Senator Tom Coburn (R-OK), as staunch a conservative as one will find in the upper chamber, has announced his support for the bailout bill. Coburn won’t vote until Wednesday, but apparently wanted to get ahead of the media curve and address concerns from conservatives about free-market policies. Here’s the statement he released earlier today, emphases mine:
“Taxpayers deserve to know that there is no guarantee this plan will work, but there is a guarantee that we will face a financial catastrophe if we do nothing. If banks continue to fail and stop lending the average American could lose their job, be unable to secure a loan for a car, home or college education, and find their life savings and retirement in jeopardy. Our economy depends on having liquid assets available for credit and lending just as an automobile engine needs oil. If those liquid assets stop flowing, our economy will be seriously damaged and will require far more costly and lengthy repairs.”
“This bill does not represent a new and sudden departure from free market principles as much as it represents an emergency response to congressional actions that have ignored free market principles, and our Constitution, for decades. If anyone in Washington should offer their resignation it should be the members of Congress who peddled the fantasy of free home ownership without risk. No institution in our country is more responsible for the myth or borrowing without consequences than the United States Congress.”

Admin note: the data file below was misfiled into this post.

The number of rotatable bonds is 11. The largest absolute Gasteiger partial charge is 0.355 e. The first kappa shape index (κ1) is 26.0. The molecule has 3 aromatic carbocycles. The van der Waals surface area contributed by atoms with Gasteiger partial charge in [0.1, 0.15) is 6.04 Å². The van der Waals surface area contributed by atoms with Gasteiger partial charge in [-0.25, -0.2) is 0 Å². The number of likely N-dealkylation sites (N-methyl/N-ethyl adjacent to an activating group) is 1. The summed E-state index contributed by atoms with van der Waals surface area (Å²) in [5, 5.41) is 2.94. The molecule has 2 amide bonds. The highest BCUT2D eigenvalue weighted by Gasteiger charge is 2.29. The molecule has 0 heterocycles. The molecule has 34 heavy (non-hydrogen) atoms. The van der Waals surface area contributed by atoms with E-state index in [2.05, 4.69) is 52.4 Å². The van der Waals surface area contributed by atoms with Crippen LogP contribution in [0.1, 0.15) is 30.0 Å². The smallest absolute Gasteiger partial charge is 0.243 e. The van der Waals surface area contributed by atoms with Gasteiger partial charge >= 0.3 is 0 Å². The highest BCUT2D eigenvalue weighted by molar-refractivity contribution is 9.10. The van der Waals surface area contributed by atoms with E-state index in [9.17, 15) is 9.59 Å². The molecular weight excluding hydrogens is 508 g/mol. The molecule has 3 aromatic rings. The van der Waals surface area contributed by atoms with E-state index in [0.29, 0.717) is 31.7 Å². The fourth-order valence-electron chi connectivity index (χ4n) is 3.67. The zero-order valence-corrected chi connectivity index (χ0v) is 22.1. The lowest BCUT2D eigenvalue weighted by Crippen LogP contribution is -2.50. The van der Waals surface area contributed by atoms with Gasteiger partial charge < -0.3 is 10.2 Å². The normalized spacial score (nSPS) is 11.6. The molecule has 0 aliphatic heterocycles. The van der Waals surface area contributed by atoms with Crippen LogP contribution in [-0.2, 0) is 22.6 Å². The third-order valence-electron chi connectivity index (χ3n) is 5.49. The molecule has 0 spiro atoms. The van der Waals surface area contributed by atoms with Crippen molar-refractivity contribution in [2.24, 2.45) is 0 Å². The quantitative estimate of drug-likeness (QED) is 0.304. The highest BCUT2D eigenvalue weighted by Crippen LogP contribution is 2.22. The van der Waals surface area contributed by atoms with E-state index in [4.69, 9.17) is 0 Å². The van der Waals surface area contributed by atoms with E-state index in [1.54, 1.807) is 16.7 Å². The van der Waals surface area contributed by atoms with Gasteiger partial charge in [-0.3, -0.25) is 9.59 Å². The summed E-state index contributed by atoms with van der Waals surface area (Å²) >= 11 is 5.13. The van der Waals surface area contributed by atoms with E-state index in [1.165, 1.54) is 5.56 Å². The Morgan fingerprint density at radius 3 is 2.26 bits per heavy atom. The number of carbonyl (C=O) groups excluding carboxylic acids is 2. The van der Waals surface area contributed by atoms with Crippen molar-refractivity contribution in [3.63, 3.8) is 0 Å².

“As much as members of Congress want to find scapegoats, the root of this problem is political greed in Congress. Members of Congress from both parties wanted short-term political credit for promoting home ownership even though they were putting our entire economy at risk by encouraging people to buy homes they couldn’t afford. Then, instead of conducting thorough oversight and correcting obvious problems with unstable entities like Fannie Mae and Freddie Mac, members of Congress chose to ignore the problem and distract themselves with unprecedented amounts of pork-barrel spending.”
“Taxpayers who want to ensure that this doesn’t happen again should send a very clear message to Washington that it’s time for Congress to live within its means and restore the principles of limited government and free markets that made this country great. I will do everything in my power to ensure that this bill does not lead us down a slippery slope of European style socialism and slow economic growth. I will also promise taxpayers that I will do everything in my power to block what I expect will be hundreds of attempts by politicians in Washington to continue business-as-usual borrowing and spending in the next Congress. In a time of crisis, American families have to make hard choices between budget priorities. So should Congress. If politicians want to create new programs they should eliminate duplicative programs or reduce funding for less important programs. The only way we can put this crisis behind us is for Congress to rejoin the real world of budget choices and consequences which, as we have seen in recent days, can be ignored for only so long.”
Coburn is right, and let’s hope we can make the lessons of this collapse plain enough that even the media can’t ignore them.